Forming two long lines, hundreds of women, most of whom adorned a piece of traditional attire, participated in the night walk at Kohima in Nagaland on Sunday 

Kohima: Hundreds of women, representing various tribal bodies, church and civil organisations, joined the nation-wide night walk campaign to advocate for women’s safety and rights. With banners and placards that read ‘Power walk — Our space our right’, the women paraded from TCP gate to Old MLA hostel junction via Razhü point, after a short ceremony in state capital Kohima on Sunday.

Forming two lines, women from all walks of life joined the march, which was organised by the Nagaland State Commission for Women (NSCW) in line with the directive issued by the National Commission for Women (NCW) to hold ‘night walks’ across state capitals of the country on March 1 from 7 pm.

Prior to the march, NSCW chairperson Khrienuo Tachu briefed that the march was organised to advocate the safety of women in public spaces 24×7. She emphasised that it “is essential and important for wholesome growth of societies across the world”. She expressed how cases of violence against women had not gone down even in the 21st century.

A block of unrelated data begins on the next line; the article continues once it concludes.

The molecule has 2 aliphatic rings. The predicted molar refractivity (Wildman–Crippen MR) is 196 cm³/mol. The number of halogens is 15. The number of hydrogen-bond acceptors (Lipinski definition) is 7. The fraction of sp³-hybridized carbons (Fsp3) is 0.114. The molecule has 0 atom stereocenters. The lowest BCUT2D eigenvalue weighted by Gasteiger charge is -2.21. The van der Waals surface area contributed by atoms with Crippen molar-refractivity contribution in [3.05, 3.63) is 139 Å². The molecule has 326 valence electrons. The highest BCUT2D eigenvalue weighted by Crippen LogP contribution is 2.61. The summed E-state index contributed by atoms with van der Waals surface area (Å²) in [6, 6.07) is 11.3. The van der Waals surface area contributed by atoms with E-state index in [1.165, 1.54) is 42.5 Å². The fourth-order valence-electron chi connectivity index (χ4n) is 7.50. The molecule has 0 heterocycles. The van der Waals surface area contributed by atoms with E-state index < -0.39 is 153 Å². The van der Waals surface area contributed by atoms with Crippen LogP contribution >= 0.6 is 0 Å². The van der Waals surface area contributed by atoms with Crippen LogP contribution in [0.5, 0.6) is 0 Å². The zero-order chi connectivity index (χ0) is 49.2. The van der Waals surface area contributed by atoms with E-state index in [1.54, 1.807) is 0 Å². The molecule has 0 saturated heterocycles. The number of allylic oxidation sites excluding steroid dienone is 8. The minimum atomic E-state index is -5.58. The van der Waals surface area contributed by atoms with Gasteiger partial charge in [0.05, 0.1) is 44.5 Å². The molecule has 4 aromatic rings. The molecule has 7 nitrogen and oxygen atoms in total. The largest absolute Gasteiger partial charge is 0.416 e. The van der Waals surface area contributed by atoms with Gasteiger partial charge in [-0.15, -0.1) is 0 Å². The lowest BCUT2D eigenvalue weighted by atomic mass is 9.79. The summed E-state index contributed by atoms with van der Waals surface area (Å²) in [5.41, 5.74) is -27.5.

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She further added that the main objective of the night walk is to advocate “safe environment for women to occupy public spaces sans time, to normalise women’s visibility in public spaces, to scale up and reach to a wider audience for women’s safety on the road, especially at night, and to facilitate a progressive mindset change in the society, to eradicate ‘victimhood’ and self-blaming”.

Hundreds of women from all walks of life joined the march on Sunday night

The night walk was flagged off by Sano Vamuzo, former chairperson of NSCW, who urged the need to spread love. She also urged all women who gathered for the march to sensitise and advocate to others about women’s safety and rights.

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